# More accurate acceleration

1. Mar 17, 2004

### salamander

Hi! I'm quite new here, and I'm not sure wheter this is to go here or in the math section, so I'll just post it here since i guess nobody really care anyway.

I've been thinking of this for a while, but I can't seem to get it right. (I'm not that good at maths but I'm learning.)

Concider dropping a rock from a rather high altitude down to the ground. Now, using Newtonian theory, find an expression for the rocks' velocity as a function of time, that includes the fact that the gravitational attraction must become greater as the distance to Earth shrinks.

Can somebody give me a hint?

I know g=MG/r^2
What confuses me is how to integrate time in this expression,
since r=r0-gt^2/2

Finally, I don't know why but i just like these guys:

2. Mar 17, 2004

### Palpatine

You need to set up a differential equation relating the distance from the earth to the acceleration and solve it.

3. Mar 17, 2004

### HallsofIvy

Staff Emeritus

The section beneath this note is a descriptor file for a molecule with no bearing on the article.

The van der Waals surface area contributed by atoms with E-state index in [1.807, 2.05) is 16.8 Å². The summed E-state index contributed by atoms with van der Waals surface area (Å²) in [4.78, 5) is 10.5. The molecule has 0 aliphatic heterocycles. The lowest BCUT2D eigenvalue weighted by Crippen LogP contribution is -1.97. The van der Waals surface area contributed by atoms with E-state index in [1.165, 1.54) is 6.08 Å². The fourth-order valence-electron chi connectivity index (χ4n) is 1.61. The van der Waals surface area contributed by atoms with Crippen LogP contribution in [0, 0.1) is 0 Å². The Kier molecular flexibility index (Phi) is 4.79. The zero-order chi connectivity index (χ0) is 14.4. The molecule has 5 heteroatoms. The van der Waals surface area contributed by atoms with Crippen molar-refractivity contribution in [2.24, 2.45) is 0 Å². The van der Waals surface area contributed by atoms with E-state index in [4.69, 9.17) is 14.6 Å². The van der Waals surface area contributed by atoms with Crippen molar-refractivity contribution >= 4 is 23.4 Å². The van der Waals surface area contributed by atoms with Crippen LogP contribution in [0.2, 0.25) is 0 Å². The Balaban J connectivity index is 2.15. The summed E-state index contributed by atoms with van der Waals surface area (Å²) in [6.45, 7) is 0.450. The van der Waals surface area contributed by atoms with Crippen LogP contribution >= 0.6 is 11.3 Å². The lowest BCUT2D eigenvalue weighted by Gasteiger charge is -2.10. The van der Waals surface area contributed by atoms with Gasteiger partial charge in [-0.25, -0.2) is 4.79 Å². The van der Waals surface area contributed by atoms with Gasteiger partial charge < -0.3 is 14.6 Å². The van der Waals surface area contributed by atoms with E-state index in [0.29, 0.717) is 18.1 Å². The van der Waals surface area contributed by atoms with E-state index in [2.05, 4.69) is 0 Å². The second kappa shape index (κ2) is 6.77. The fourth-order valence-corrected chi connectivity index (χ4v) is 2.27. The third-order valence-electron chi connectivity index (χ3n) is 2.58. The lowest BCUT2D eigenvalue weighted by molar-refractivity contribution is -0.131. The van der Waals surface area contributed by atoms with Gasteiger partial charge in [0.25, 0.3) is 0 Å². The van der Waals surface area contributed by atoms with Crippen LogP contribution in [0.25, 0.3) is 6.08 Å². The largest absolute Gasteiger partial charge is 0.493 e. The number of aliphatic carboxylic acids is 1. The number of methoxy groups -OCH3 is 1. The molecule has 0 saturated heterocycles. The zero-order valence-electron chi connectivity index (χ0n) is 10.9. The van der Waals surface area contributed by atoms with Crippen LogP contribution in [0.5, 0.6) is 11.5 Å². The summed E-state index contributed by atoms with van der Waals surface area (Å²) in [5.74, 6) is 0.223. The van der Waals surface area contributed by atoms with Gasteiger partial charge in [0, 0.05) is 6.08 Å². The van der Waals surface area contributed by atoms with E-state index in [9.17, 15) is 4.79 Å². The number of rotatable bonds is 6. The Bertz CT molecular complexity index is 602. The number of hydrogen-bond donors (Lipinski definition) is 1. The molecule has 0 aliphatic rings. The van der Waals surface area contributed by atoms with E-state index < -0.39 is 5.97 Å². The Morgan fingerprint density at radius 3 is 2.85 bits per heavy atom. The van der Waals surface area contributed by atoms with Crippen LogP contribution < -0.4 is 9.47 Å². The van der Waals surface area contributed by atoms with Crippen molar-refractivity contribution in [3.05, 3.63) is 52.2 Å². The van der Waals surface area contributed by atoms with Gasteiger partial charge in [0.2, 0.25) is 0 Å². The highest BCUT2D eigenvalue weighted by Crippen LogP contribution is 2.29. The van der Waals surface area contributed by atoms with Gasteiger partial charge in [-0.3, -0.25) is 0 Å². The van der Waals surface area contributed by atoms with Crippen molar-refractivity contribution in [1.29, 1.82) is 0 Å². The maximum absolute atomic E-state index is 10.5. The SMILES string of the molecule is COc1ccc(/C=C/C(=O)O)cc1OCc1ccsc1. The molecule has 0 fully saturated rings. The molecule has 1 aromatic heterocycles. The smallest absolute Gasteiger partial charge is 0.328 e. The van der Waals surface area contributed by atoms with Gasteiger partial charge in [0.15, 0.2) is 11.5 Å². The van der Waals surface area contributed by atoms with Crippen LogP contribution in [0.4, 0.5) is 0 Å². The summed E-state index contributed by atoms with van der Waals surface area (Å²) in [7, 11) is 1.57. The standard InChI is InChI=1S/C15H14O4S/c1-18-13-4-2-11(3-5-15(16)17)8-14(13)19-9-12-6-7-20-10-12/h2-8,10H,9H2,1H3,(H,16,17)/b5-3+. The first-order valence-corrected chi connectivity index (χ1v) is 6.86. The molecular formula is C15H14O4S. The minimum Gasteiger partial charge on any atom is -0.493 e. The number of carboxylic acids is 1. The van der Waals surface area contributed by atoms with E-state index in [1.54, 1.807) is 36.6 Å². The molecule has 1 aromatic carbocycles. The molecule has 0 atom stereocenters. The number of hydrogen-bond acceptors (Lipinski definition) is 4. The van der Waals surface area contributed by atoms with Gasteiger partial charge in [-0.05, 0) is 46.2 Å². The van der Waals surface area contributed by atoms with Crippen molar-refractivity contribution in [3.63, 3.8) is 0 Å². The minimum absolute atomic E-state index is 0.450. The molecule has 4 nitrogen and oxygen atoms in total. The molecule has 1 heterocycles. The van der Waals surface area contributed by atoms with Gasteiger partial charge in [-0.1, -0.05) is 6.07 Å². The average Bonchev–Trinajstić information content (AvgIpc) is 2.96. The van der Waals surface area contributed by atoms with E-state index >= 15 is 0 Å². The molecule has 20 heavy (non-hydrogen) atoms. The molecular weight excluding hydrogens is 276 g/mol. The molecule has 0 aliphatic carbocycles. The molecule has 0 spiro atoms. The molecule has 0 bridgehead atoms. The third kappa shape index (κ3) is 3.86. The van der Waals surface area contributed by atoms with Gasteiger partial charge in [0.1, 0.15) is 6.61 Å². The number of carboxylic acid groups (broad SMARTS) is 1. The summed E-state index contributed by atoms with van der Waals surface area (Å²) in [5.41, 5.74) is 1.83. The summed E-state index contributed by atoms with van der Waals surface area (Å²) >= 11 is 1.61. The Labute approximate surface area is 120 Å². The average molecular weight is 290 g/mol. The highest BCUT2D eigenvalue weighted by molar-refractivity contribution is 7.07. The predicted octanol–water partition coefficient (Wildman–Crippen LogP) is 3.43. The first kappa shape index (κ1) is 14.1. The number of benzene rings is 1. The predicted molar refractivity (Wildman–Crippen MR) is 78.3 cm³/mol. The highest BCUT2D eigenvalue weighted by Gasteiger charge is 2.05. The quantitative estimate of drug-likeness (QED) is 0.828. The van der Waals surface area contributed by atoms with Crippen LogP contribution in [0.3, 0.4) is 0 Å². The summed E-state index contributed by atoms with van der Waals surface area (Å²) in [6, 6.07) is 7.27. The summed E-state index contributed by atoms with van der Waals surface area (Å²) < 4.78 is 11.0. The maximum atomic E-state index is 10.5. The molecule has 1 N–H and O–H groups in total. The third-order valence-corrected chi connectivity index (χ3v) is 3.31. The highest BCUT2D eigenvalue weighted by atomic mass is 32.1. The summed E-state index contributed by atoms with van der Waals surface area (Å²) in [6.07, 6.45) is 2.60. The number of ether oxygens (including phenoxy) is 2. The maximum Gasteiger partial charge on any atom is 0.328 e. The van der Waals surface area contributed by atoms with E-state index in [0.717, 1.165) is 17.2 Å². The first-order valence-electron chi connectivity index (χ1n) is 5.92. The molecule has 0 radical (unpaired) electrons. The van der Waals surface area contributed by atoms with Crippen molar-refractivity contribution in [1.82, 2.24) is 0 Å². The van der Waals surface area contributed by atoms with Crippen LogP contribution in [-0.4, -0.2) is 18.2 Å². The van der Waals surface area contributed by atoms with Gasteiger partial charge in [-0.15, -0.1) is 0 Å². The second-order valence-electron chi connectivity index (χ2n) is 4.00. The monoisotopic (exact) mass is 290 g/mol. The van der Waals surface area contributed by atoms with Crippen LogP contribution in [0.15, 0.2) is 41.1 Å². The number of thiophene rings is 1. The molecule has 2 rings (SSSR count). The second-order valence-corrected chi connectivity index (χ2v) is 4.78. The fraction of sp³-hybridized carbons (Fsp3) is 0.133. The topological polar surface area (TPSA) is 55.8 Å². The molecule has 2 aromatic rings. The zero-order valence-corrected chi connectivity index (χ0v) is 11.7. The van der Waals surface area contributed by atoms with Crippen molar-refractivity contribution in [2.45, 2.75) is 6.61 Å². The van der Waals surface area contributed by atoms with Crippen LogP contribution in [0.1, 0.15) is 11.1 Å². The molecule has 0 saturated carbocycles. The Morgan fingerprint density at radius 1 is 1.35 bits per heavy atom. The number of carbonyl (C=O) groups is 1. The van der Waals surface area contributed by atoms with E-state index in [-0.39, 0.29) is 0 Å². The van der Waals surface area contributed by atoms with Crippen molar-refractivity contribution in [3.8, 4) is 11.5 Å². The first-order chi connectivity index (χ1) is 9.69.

Letting r be the distance from the center of the earth,
$$m\frac{d^2r}{dt^2}= \frac{-GmM}{r^2}$$

That's a non-linear differential equation but we can use the fact that t does not appear explicitely in it: Let v= dr/dt. Then (chain rule):
$$\frac{d^2r}{dt^2}= \frac{dv}{dt}= \frac{dr}{dt}\frac{dv}{dr}= v\frac{dv}{dr}$$
so the differential equation becomes
$$v\frac{dv}{dr}= \frac{-GM}{r^2}$$ and then separate:
$$v dv= -GM \frac{dr}{r^2}$$. Integrating:
$$\frac{1}{2}v^2= \frac{GM}{r}+ C$$.

(Notice that that first integral is the same as
$$\frac{1}{2}v^2- GM/r= C$$, conservation of energy, since the first term is kinetic energy and the second potential energy.)

That is the same as $$v= \frac{dr}{dt}= \sqrt{2\frac{GM}{r}+ C}$$ which is also integrable. You can use the fact that GM/r02= g (r0 is the radius of the earth) to simplify.

Last edited: Mar 17, 2004